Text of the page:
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Individual Income Taxes Make Up Majority of Federal Revenue for the First Time

Michael Rainey

Income taxes paid by individuals made up the majority of federal revenue for the first time last year, according to an analysis released Wednesday by the Joint Committee on Taxation.

The chart below shows the upward trend for individual income taxes (blue line) as a share of federal revenue, which rose above 50 percent in fiscal year 2018.

Payroll taxes (green dotted line) have also risen as a share of federal receipts over time, from about 10 percent in 1950 to roughly 35 percent last year. More than two-thirds of U.S. households pay more in federal employment taxes (Social Security, Medicare) than they do in federal income taxes, The Wall Street Journal’s Richard Rubin noted.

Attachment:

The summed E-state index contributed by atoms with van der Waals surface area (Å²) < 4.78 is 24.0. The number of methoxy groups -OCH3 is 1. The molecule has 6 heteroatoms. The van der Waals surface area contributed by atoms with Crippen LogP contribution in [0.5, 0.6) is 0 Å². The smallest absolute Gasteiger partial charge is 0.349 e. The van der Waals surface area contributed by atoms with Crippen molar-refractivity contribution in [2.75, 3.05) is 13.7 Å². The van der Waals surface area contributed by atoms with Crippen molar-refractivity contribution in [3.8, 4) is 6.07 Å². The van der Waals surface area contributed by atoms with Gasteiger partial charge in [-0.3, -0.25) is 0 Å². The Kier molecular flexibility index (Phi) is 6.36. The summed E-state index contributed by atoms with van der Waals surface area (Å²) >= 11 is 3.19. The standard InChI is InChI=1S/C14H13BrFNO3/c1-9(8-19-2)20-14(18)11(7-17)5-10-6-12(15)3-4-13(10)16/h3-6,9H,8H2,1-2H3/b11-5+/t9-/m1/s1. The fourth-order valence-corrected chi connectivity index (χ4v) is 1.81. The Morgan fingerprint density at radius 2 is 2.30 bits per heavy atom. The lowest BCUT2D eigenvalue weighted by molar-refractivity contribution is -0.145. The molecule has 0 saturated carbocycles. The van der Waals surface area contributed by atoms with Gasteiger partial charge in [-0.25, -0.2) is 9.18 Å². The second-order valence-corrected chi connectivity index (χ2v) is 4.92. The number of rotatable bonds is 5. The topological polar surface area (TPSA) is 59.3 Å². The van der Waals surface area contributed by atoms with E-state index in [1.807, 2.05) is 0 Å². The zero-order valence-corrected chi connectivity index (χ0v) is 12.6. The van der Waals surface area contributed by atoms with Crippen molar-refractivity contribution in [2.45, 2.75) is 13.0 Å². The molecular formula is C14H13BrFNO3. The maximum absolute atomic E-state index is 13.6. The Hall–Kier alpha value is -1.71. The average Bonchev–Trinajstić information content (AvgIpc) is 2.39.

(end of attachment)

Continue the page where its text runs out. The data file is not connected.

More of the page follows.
Corporate taxes made up 6.2 percent of federal revenue in the 2018 fiscal year, tying 1983 for the lowest level in at least 50 years. The corporate share fell sharply from the 9.0 percent recorded in 2017 due to the Republican effort to slash business tax rates.

For 2019, JCT expects the share of corporate taxes to rise a bit to 7 percent of federal revenues and individual income taxes to come in at 50 percent.


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